Refugee children from Central America let down by Washington's high ideals

    Refugee children let down by Washington's high ideals

    Democrats and Republicans refuse to set aside their differences to cope with the influx of desperate Central Americas, says Rupert Cornwell
    Children's books are too white, says Laureate

    Children's books are too white, says Laureate

    Malorie Blackman appeals for a better ethnic mix of authors and characters and the illustrator Quentin Blake comes to the rescue
    Blackest is the new black: Scientists have developed a material so dark that you can't see it...

    Blackest is the new black

    Scientists have developed a material so dark that you can't see it...
    Matthew Barzun: America's diplomatic dude

    Matthew Barzun: America's diplomatic dude

    The US Ambassador to London holds 'jeans and beer' gigs at his official residence – it's all part of the job, he tells Chris Green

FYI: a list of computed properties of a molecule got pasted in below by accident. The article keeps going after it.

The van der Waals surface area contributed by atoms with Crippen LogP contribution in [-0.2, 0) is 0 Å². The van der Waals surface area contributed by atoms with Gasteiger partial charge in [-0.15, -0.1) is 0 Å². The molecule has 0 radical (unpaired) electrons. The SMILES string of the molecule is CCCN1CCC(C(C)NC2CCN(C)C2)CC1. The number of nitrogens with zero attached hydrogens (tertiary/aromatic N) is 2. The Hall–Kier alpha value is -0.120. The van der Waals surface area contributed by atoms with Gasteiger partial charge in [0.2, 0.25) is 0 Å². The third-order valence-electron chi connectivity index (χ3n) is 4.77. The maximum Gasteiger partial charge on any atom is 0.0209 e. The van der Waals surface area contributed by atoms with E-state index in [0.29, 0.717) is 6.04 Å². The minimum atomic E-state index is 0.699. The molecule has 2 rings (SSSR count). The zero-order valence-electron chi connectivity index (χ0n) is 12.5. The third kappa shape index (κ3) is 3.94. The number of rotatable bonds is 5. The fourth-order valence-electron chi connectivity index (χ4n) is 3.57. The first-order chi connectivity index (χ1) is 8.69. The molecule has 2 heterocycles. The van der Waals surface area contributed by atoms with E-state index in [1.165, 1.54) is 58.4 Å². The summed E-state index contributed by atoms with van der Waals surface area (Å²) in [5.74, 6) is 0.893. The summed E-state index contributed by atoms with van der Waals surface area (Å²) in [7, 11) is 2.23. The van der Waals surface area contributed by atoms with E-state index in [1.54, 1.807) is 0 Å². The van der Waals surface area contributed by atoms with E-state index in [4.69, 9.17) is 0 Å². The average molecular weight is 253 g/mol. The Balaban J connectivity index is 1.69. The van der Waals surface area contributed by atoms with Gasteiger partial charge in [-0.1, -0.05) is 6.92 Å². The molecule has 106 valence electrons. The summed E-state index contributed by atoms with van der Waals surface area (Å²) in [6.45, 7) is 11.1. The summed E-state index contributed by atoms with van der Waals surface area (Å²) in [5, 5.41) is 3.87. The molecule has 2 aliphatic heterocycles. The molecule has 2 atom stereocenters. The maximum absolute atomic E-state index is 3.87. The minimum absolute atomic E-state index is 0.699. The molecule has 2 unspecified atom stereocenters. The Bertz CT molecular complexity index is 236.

Meet the Quantified Selfers: From heart rates to happiness, there is little this fast-growing, self-tracking community won't monitor

    Meet the 'Quantified Selfers'

    From heart rates to happiness, there is little this fast-growing, self-tracking community won't monitor
    Madani Younis: Five-star reviews are just the opening act for British theatre's first non-white artistic director

    Five-star reviews are just the opening act for British theatre's first non-white artistic director

    Madani Younis wants the neighbourhood to follow his work as closely as his audiences do
    Mrs Brown and her boys: are they having a laugh?

    Mrs Brown and her boys: are they having a laugh?

    When it comes to national stereotyping, the Irish – among others – know it can pay to play up to outsiders' expectations, says DJ Taylor